According to Saloner, Shepard, and Podolny (2008, p.12), resources by themselves cannot give a firm a competitive advantage but must be blended together to give the firm capabilities. Based on the inventory of Caterpillar Inc.’s resources presented above, the firm’s capabilities can be given as follows:
strong financial position which also gives the firm a high ability to finance innovation (R&D) and working capital requirements, raise credit financing to expand its operations or investments, as well as the ability to finance its customers’ and dealers’ purchases over the long run.
Strong innovation capabilities as evidenced by the increasing number of patents it holds and the sustained investment in R&D activities.
Supply chain efficiencies (flexibility, cost effectiveness, etc) as evidenced by its Caterpillar Production System (CPS).
Strong manufacturing and distribution capabilities as evidenced by its global configuration of production, supply, and distribution facilities.
Strong marketing capabilities as defined by its market leadership position, broad product portfolio (over 300 products in thirteen different industries), its strong brand recognition and reputation, and superior customer service and excellence.
Selznick (1990) coined the term distinctive competences / capabilities to describe those things which the organization does extremely well relative to its marketplace rivals. In the case of Caterpillar Inc, its distinctive capabilities can be said to include: its innovation and financial capabilities as well as its well-diversified product base and geographical spread.
Prahalad and Hamel (1990) define core competencies as those capabilities which are central to an organization’s achievement of a sustainable competitive advantage. For the capability to be termed as a core competence, it has to meet four criteria as spelled out by the VRIO framework. It must be valuable, rare, inimitable, and the organization must be sufficiently organized to exploit it. While Caterpillar Inc has a very broad product line and wide geographical spread, this can be easily replicated by its rivals through a deliberate strategy of market development and product diversification. Its supply chain capabilities can also be easily replicated through undertaking demand and supply chain integration activities such as maintaining low inventory levels and adopting flexible manufacturing systems. Its main core competencies therefore are its innovation capabilities, its superior financial position, and its superior customer service.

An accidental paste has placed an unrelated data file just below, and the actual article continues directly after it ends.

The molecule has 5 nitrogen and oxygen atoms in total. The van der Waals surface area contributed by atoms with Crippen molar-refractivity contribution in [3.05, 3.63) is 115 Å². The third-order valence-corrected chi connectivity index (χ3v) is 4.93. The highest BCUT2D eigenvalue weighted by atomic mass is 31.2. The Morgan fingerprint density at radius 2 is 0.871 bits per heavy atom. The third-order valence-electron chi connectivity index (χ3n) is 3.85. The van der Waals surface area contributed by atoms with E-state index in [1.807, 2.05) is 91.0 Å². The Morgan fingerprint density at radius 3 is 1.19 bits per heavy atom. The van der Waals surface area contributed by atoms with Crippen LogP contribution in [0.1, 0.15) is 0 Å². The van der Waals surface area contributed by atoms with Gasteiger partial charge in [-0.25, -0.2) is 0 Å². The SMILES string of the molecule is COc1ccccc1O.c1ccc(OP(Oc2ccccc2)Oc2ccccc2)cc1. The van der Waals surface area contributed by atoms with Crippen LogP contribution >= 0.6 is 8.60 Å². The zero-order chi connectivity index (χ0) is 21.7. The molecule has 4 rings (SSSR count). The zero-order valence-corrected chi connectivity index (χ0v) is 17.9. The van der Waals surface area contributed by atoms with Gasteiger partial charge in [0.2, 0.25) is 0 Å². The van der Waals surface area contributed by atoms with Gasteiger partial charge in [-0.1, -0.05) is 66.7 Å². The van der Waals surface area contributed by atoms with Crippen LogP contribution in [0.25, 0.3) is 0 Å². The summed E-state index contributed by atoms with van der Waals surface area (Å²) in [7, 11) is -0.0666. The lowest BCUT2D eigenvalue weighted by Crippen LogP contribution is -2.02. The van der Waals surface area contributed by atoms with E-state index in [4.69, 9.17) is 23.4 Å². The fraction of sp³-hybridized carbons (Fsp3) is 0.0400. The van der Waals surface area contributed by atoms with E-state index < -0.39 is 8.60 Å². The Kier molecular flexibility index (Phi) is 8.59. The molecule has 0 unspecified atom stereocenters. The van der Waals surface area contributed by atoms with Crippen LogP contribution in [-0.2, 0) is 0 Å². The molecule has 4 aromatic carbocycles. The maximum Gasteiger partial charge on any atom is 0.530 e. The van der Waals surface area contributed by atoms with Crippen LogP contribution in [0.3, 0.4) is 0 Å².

Strategy formulation has been described as taking place at three levels: the corporate level, business level, and the functional level. Robbins and Coulter (2005) identify three types of corporate strategies. These include growth, retrenchment, and stability strategies. Traditionally, Caterpillar has pursued the growth strategy which involves aggressively expanding into new markets and introducing new products so that by 2008 it had more than 300 products. Apart from its domestic US market, it has spread to most countries in Asia Pacific, Africa, Europe and Middle East, and Latin America.
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However, prompted by the increasingly cyclical nature of the industries across which it operates as well as the recent global economic recession, the firm put brakes on its growth strategy and pursued a retrenchment strategy instead. This was characterized by cost reduction initiatives, closure of underperforming business units, and employee layoffs (Caterpillar Inc, 2009). According to its annual report, the firm’s “trough planning” initiative has involved:
Scaling down the number of its employees by more than 20,000, through voluntary as well as forced layoffs. Additionally, the firm has done away with many contingent workers (that is, temporary, agency, and contract employees).
Reducing working hours as well as closing some plants temporarily in many of its global facilities. In some areas, the firm has introduced shorter working weeks.
The firm has also undertaken various measures to optimize its supply chain management. These include reduction of inventories (which is expected to lead to lower inventory carrying costs), forging closer relationships with key suppliers, and the alignment of its logistical processes to conform to its flexible manufacturing system dubbed the Caterpillar Production System (CPS).